Tuesday, June 23, 2020

Here’s How The Media Really Wants To Be Pitched

Wretched American News Media | The Mind's Eye - Musings of Will ...

How does the news media really operate when it comes to determining what they cover, how, and why?

Well, first let’s state the obvious. Most media act in accordance with a few unwritten rules:

1.       Whatever ownership has outlined in its mission statement is what it will cover. Politics and business interests may play a role here.

2.       Every media outlet has to pay attention to what its readers-listeners-viewers-followers  want/expect – and craft stories that appeal to their interests.

3.       Every media outlet that charges for access to its content and/or has advertising will certainly craft its content to please subscribers and advertisers – and to appeal to its advertising demographics.

4.       The individual producer/writer/host/editor will have personal preferences, biases, or needs that will get fulfilled in their approach to covering the news.

In a recent study published by Muck Rack, an expensive media database, a survey show the habits, preferences, and needs of today’s media. Take a look:

·         93% said they prefer to be pitched via personalized e-mail, but only 21% are receptive to mass emails.

·         64% like to get pitches between 5 am and noon their time.

·         83% think 1-7 days is an ideal window to follow up on an email pitch, but 17% said wait longer than a week.

·         20% like to get pitches on Mondays, 10% on Tuesdays, and the rest of the days of the week were 4% or less each. 62% said they had no preference as to which date you pitch them.

·         64% prefer you do not call them.

·         84% of journalists preferred using email to maintain a professional relationship with publicists. The next closest: 25% like in-person; 25% like Twitter; 23% like Linked In; and 21% the phone.

·         61% of journalists prefer a pitch to be no longer than three paragraphs and nearly a third want a pitch to be no longer than three sentences!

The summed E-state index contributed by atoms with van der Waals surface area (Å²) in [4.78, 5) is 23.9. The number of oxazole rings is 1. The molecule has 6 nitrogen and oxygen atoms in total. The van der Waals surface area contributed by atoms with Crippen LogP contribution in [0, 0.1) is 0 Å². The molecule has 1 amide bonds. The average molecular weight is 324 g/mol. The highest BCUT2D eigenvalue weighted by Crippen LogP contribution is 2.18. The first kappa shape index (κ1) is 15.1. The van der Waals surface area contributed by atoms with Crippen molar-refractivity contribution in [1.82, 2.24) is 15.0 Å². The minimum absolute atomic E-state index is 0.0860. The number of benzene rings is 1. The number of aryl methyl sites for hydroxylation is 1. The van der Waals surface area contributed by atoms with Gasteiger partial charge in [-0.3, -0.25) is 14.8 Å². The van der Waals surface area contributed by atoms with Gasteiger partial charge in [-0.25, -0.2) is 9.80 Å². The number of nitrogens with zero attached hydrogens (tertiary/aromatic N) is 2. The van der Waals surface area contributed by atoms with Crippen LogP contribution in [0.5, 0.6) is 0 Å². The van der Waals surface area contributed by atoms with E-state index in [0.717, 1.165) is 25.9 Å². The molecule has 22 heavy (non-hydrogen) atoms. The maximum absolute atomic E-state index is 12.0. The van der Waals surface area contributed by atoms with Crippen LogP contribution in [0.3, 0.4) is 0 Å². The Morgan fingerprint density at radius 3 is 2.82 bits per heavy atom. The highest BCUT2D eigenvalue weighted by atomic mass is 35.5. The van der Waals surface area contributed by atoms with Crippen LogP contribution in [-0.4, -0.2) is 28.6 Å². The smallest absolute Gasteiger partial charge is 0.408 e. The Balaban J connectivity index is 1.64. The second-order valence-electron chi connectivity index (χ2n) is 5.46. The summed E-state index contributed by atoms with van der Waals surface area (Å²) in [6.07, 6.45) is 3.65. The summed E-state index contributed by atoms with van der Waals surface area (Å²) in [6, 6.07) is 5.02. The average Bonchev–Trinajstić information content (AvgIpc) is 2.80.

·         75% of journalists are more likely to cover a story if it is offered as an exclusive.

·         Journalists reported that the number one factor that makes a story sharable is if it connects to a trending subject. Having images in stories was a close second.

The media says it goes here first to get its news:

·         60% online newspapers or magazines
·         22% Twitter
·         5%  print newspapers/magazines
·         3% broadcast cable news
·         3% radio
·         2% Facebook
·         1% podcasts

Pitches get rejected most often because of:

·         Lack of personalization           33%
·         Bad timing                               31%
·         Too long                                   18%
·         Confusing subject line             15%
·         Large attachments                    3%

These are general trends to take note of, but always customize your pitch to meet the needs of the specific media outlet and journalist that you reach out to. Follow-up and be persistent!


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Brian Feinblum’s insightful views, provocative opinions, and interesting ideas expressed in this terrific blog are his alone and not that of his employer or anyone else. You can – and should -- follow him on Twitter @theprexpert and email him at brianfeinblum@gmail.com. He feels much more important when discussed in the third-person. This is copyrighted by BookMarketingBuzzBlog ©2020. Born and raised in Brooklyn, he now resides in Westchester. His writings are often featured in The Writer and IBPA’s Independent.  This was named one of the best book marketing blogs by Book Baby http://blog.bookbaby.com/2013/09/the-best-book-marketing-blogs and recognized by Feedspot in 2018 as one of the top book marketing blogs. Also named by WinningWriters.com as a "best resource.” He recently hosted a panel on book publicity for Book Expo 

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